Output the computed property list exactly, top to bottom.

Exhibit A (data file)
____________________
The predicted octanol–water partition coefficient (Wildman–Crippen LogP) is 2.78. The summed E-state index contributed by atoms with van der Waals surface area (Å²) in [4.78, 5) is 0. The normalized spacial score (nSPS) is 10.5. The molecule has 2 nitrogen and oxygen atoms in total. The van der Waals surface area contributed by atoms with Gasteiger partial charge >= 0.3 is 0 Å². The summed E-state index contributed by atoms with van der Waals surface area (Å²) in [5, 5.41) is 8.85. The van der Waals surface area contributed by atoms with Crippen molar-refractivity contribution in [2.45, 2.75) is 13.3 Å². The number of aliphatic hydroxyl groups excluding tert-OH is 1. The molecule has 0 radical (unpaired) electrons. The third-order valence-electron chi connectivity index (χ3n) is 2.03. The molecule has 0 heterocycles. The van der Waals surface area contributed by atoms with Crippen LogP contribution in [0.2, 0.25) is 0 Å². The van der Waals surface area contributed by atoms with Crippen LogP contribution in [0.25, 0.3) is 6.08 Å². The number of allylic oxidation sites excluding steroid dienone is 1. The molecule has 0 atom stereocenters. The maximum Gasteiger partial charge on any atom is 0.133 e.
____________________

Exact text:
The predicted octanol–water partition coefficient (Wildman–Crippen LogP) is 2.78. The summed E-state index contributed by atoms with van der Waals surface area (Å²) in [4.78, 5) is 0. The normalized spacial score (nSPS) is 10.5. The molecule has 2 nitrogen and oxygen atoms in total. The van der Waals surface area contributed by atoms with Gasteiger partial charge >= 0.3 is 0 Å². The summed E-state index contributed by atoms with van der Waals surface area (Å²) in [5, 5.41) is 8.85. The van der Waals surface area contributed by atoms with Crippen molar-refractivity contribution in [2.45, 2.75) is 13.3 Å². The number of aliphatic hydroxyl groups excluding tert-OH is 1. The molecule has 0 radical (unpaired) electrons. The third-order valence-electron chi connectivity index (χ3n) is 2.03. The molecule has 0 heterocycles. The van der Waals surface area contributed by atoms with Crippen LogP contribution in [0.2, 0.25) is 0 Å². The van der Waals surface area contributed by atoms with Crippen LogP contribution in [0.25, 0.3) is 6.08 Å². The number of allylic oxidation sites excluding steroid dienone is 1. The molecule has 0 atom stereocenters. The maximum Gasteiger partial charge on any atom is 0.133 e.